Acoustic Sounds

Charles Lloyd

Trios: Chapel



Label: Blue Note

Produced By: Dorothy Darr, Charles Lloyd

Engineered By: Adam Carmaedella

Mixed By: Dominic Carmadella

Mastered By: Kevin Gray, Joe Harley

Lacquers Cut By: Kevin Gray

By: Fred Kaplan

October 1st, 2022





The Lush Glory of Charles Lloyd

The West Coast Coltrane's new balladeering trio

Charles Lloyd is a force of nature. At 84, he’s not only active but very nearly at the top of his game, blowing blues, ballads, and up-tempo rousers—holding whole notes and raining sheets of sound—with grace, verve, and beauty. He has also been a superb gatherer of talent over the decades. His breakthrough album as a leader, Dream Weaver, featured Keith Jarrett, Cecil McBee, and Jack DeJohnette, in 1966, before any of them were known. In the past decade, unlike some elder masters who shine in the reflection of lesser sidemen, Lloyd has recruited--he's chosen to be challenged by--the finest young musicians around, among them Jason Moran, Geri Allen, Brian Blade, Eric Harland, and Brad Mehldau.

Chapel, the first of a “trio of trio” albums, has Lloyd not so much fronting as playing alongside guitarist Bill Frisell, who’s played with Lloyd in the past, and Thomas Morgan, Frisell’s most frequent bassist. Recorded live in 2018 (when Lloyd was merely 80), at a chapel in San Antonio (hence the title), it begins with a haunting cover of Billy Strayhorn’s “Blood Count,” and proceeds with three Lloyd pieces—“Song My Lady Sings,” “Beyond Darkness,” and “Darotea’s Studio”—interrupted only by the Cuban love song “Ay Amor.”

Some of Lloyd’s recent albums, notably 8: Kindred Spirits (recorded, also live, nine months earlier, though released in 2020), swing back and forth between the mellow and the raucous, but Trios: Chapel dwells mainly in the mellow. A couple of them are a little too mellow for my taste, but most of them are driving, gorgeous pieces, and intricate, too, Lloyd and Frisell trading parts or one leading, the other following in just-barely-not-quite unison or harmonizing or letting go a comment in some oblique but lovely way, while Morgan anchors the interplay. Their treatments of "Blood Count" and "Song My Lady Sings" are instant classics.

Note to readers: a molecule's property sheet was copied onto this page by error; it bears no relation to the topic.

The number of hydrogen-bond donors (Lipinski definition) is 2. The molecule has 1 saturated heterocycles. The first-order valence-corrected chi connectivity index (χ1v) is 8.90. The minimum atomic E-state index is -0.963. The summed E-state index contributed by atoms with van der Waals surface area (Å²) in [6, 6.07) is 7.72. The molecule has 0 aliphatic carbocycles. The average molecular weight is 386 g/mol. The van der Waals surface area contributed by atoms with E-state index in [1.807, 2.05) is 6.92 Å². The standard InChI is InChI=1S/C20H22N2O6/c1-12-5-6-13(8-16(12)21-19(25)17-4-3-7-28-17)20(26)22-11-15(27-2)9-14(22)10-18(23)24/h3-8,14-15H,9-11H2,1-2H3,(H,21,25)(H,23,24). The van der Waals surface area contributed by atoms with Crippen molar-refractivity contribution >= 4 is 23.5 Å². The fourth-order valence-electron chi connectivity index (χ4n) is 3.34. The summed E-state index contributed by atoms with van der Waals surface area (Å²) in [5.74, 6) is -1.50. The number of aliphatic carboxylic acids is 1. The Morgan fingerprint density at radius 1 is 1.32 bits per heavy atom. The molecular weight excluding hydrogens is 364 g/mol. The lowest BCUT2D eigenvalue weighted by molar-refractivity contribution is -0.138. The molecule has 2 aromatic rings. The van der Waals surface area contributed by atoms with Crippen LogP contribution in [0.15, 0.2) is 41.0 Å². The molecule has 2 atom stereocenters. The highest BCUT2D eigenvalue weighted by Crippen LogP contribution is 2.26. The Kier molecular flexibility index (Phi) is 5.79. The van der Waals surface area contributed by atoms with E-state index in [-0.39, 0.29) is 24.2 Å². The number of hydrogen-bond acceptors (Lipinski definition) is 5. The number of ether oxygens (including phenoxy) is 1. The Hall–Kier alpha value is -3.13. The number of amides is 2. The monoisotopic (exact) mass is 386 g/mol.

Adam Camardella of Santa Barbara Sound Design has recorded many of Lloyd’s recent albums, and they’re all sonic delights. For road shows, like this, he uses a Neumann 103 on the sax, ADK Zigmas over the drums, and various dynamic mics for the guitar and bass, all plugged into 96/24 Pro Tools. His father, Dominic, a veteran jazz engineer, mixed the results on Neve analog modules. The results are superb. Lloyd sounds vibrant, warm, and full-blooded. Frisell’s flickering notes—some horn-like, some full strums—are caught lightning fast and clear. The slight reverb is artificial (it had to be added in the mix, because the Pro Tools 8-track set-up lacked enough tracks for a room mic), but it's skillfully done; it sounds like natural ambience. (I'm describing the vinyl LP, but the CD sounds very good too,

Lloyd's next trios albums--Trios: Ocean (with guitarist Anthony Wilson and pianist Gerald Clayton) and Trios: Sacred Thread (with guitarist Julian Lage and percussionist Zakir Hussain), will come out in the fall. More when we hear more.

Music Specifications

Catalog No: B003492701

Pressing Plant: Pallas


Speed/RPM: 33 1/3

Weight: 180 grams

Size: 12"

Channels: Stereo

Presentation: Single LP